A high end version was sold for a time as the Dodge Polara, built by Chrysler Fevre Argentina, was named Automobile of the Year by the Argentine Automobile Writers Association.
In 1972, more luxurious models were featured at the auto show, and Dart styling moved away from its American counterparts, though the basic engineering remained the same. Production continued with few changes until the 1979 lineup, when the Dart name gave way to LeBaron for luxury and Magnum for sport (replacing Charger). Magnum was a status car according to Status magazine, partly because of covers attached to the rear side windows that hid the rear seat from view. Few Magnums were made and today they are rare.
The Dart peaked in 1972 and 1973, before the oil crisis, which changed tastes to more economical vehicles. In 1980, only 403 Darts were made, and they were halted the next year. It had been popular with a spacious interior without excessive width (the Galaxy's problem), and maintenance and durability helped. The lack of a six cylinder no doubt hurt its survival after the fuel crisis.
In 1979-81, two new cars, Dodge LeBaron and Dodge Magnum, were launched; and Avallone built a CanAm car using the Chrysler 318 V8 in the Brazilian Dodge Dart.
Dodge 1800 and Polara
Augmenting the Dart in popularity was the Dodge 1800, a two-door sedan produced in England and Argentina as well. Called “Dodginho” in Portugese, it was not a standout, partly because of poor quality on the first run of cars. To increase sales, its name was changed to Polara, which had a relatively good image, the power was boosted, and GLS and GL models were added in 1980. It was the first Brazilian production vehicle to have a standard automatic, and sales were steady for its last six years at about 13,000 per year, ending with Chrysler's other Brazilian operations in 1980. [Full Dodge 1800 / Polara story]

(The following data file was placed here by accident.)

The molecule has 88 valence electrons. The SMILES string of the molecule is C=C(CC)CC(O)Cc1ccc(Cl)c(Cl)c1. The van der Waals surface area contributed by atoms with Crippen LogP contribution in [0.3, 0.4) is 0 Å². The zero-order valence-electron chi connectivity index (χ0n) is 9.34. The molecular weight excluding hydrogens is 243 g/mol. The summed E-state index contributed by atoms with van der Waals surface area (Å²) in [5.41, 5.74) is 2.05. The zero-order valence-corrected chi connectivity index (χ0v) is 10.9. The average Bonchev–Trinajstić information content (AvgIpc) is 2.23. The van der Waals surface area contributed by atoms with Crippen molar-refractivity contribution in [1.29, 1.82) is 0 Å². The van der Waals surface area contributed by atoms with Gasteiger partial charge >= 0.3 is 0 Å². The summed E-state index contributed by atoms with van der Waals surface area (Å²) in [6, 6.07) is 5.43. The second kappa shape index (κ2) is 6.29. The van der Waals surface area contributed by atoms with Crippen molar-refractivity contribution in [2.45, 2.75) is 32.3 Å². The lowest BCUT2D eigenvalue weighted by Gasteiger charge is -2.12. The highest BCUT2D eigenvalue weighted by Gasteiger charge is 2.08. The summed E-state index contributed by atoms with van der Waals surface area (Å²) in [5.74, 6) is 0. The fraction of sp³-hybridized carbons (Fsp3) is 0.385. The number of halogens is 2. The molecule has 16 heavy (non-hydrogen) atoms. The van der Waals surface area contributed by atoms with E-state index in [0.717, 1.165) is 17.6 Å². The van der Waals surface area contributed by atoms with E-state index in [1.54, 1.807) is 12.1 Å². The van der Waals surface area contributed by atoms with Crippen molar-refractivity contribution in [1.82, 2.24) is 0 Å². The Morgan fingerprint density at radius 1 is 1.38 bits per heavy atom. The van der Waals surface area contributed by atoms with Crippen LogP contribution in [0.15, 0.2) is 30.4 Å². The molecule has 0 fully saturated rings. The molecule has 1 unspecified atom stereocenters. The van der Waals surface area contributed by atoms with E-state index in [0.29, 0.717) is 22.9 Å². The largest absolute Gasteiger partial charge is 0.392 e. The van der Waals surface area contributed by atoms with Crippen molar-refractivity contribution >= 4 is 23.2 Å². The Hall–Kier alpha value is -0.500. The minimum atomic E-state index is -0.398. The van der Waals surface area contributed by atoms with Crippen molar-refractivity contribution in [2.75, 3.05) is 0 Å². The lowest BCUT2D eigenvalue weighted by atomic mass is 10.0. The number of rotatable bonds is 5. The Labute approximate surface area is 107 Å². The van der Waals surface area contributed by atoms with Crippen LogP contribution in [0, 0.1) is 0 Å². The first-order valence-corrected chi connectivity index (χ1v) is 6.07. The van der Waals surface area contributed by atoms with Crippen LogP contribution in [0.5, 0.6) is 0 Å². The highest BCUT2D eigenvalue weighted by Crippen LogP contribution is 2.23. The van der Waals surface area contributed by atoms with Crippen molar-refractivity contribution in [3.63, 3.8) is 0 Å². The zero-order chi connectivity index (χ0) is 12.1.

Jeep and Willys-Overland do Brasil
The Brazilian subsidiary of Willys was founded on August 26, 1952. A single year later, Kaiser purchased Willys-Overland’s automotive business, gaining Jeep in the process.
Still operating under the name “Willys Overland do Brasil,” the company began building its “Hurricane Six” 161-cubic inch (2.6 liter) engines in Taubaté, destined for cars made in a new São Bernardo do Campo (Sao Paulo) plant that opened in 1958. When the company launched the Willys Aero in late 1962, the engine was enhanced with dual carburetors and other improvements. They also started building a new Tornado overhead-cam 230 cid, 140-horsepower six cylinder, which soon replaced the older engines. A luxury version of the car, the Itamaraty, was released with a 3-liter version of this engine (bored out), equipped with an alternator and numerous reliability upgrades. The engine was upgraded in 1967 and made optional in the Rural (Jeep wagon); it became standard in other Jeeps in 1970.
When Ford bought Willys, its power dynamometers were “reassessed,” and the cars gained ten horsepower without any changes. The engine continued in production until mid-1975 for use in Jeeps (Willys cars were dropped in 1971) and the Ford Maverick.